Sheila Bair, who served as the chairwoman of the FDIC in the years just before, during, and after the financial crisis, is a smart and capable woman. She had stronger opinions about bank capital adequacy than her colleagues at the Federal Reserve and the Treasury Department did (even if she waited until after the economic world blew up to say so). She carried herself as a reasonably nonpartisan actor in public life, and never gave a lot of reason to question either her integrity or her competence. What she lacked in boldness as an FDIC bureaucrat she made up for with steadiness, and I have never had reason to publicly attack her.
Sheila Bair has published an op-ed in the Wall Street Journal claiming to “make the Republican case for Elizabeth Warren.” Rather than being an Onion article or part of an installment series along the lines of “the Christian case for abortion,” it is (I think) a serious argument for Warren’s economic platform as benign, populist, and admirable. Her exact words are that Warren “is a capitalist and prairie populist, in the tradition of William Allen White and Teddy Roosevelt.”
The article is one series of non sequiturs after another, written with the basic assumption that readers would take Bair’s claims at face value, not bothering to scrutinize them against the testimony of history. I could have passed over her piece as a token gesture of misguided loyalty if it were not for her unforgivable claims about the Consumer Financial Protection Bureau. On this front, one can see the credibility that Warren has as a “market reformer,” and apparently the credibility Bair has in evaluating economic ideology.
Throughout our working relationship, including the 2008 financial crisis and battles over financial reform, Ms. Warren always took a market-based approach to the issues. She abhorred the generosity of the bank bailouts not because she was a Wall Street–hating socialist, but because she knew that markets can’t work without accountability. She championed the creation of the Consumer Financial Protection Bureau not because she was a bureaucratic regulator, but because she knew that markets need level playing fields, and the field was tilted against working families and in favor of sophisticated banks.
Bair was the chairwoman of the Federal Deposit Insurance Corporation — the regulator-in-chief across our entire national banking system. In 2008, there were 25 banks that Bair’s own agency had to take over owing to insolvency. One of the banks, Washington Mutual, had over $300 billion of assets. Another, Indymac, had a not-insignificant $30 billion of assets. The other 23 of 25 bank failures were tiny banks, some with as little as $19 million in assets. Another 140 banks failed under Bair’s watch in 2009. Again, in no case were these big or sophisticated banks — they were regional, small, and often community banks. Bair need not play the role of outsider studying the data — she was an insider who made the data — to know that the bank failures of the financial crisis were not sophisticated banks hurting working families. Working families were hurting non-sophisticated banks, and Sheila Bair knows it.
Out of Bair’s leadership, JPMorgan (as big and sophisticated as they come) acquired Washington Mutual, helping to avoid one of the biggest bank failures in history at no loss to taxpayers (“You’re welcome” — Jamie Dimon). The financial crisis, no doubt, paved the way for the TARP capital infusion to the country’s investment banks, but what Warren came back with to counter the excessive leverage of the Lehman Brothers and Bear Stearns of our financial system was a non-accountable bureau that imposed strict regulations on debit-card rewards programs and overdraft fees. She and her dream agency did not support working families or hurt “sophisticated banks.” She subsidized sophisticated banks through the greatest subsidy in history: regulation.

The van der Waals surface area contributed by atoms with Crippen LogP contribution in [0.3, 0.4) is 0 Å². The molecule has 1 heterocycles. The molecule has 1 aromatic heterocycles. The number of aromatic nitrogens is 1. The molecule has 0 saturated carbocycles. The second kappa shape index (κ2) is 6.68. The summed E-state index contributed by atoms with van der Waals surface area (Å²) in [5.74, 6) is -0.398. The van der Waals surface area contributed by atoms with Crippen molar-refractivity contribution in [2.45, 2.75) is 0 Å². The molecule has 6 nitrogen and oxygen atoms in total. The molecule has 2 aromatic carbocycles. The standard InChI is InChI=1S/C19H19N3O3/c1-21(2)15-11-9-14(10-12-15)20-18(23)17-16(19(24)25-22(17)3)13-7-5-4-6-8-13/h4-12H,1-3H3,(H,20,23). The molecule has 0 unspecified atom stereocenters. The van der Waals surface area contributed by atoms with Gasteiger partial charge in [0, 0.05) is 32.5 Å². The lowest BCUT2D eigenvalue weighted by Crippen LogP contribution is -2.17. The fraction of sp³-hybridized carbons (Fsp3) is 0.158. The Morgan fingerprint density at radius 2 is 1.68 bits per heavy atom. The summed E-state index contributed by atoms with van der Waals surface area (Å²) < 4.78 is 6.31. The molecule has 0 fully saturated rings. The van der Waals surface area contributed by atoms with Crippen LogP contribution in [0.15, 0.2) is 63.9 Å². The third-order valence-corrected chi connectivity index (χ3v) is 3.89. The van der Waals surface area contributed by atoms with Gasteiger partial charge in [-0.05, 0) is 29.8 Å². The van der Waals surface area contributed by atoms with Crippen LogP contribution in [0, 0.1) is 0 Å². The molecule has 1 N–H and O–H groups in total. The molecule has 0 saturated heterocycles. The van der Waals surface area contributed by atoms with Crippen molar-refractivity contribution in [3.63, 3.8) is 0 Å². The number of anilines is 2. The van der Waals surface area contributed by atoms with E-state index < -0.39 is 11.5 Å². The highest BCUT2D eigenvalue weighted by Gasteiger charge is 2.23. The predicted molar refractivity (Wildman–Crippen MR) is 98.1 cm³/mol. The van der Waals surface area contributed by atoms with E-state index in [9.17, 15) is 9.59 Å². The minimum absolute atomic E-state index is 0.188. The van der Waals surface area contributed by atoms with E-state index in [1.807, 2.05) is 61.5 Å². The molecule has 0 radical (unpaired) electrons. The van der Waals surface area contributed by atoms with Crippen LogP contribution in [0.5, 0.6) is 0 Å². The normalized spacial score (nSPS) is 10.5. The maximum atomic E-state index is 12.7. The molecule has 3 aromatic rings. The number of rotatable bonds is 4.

The regulations of the Warren-CFPB era have been successful at slamming community banks, encouraging low-quality underwriting in their credit-card businesses, and pushing a massive amount of increased market share on to the top four banks in the country. And if someone tells me these things happened against Warren’s wishes, as unintended consequences of her abysmal policy platform, I would be happy to believe them. But the facts are clear as can be here: The Dodd-Frank, Warren-CFPB regime was a huge success in promoting bureaucracy, codifying “too big to fail,” and damaging small banks. It was a disaster for creating, as Bair claims, a market-based financial system.
Bair goes on to suggest that Republicans are supposed to find Warren’s policy proposals regarding a government takeover of non-monopolistic private businesses to be exciting. She offers a stupefying defense of the wealth tax (that it would incentivize wealthy people to spend their money?). The best example she can come up with, in the midst of a plethora of statist, utopian, Leviathan-like proposals to hint at market sympathy, is a co-sponsored bill to allow hearing aids to be sold over the counter. Milton Friedman, we found you!
Sheila Bair is a former public official and a private citizen, free to support whomever she would like in the 2020 presidential race. But the idea that her candidacy is anything short of a radical paradigm shift away from the basic principles of America’s founding is utterly false. I predicted months ago that a vast marketing campaign would soon ensue to normalize the candidate who has spent years emphatically demonizing prosperity, business, and growth. I just didn’t expect a national spokesperson in this reputation-management effort to be the very bureaucrat who oversaw the banks in 2008.
Life gets more ironic by the day.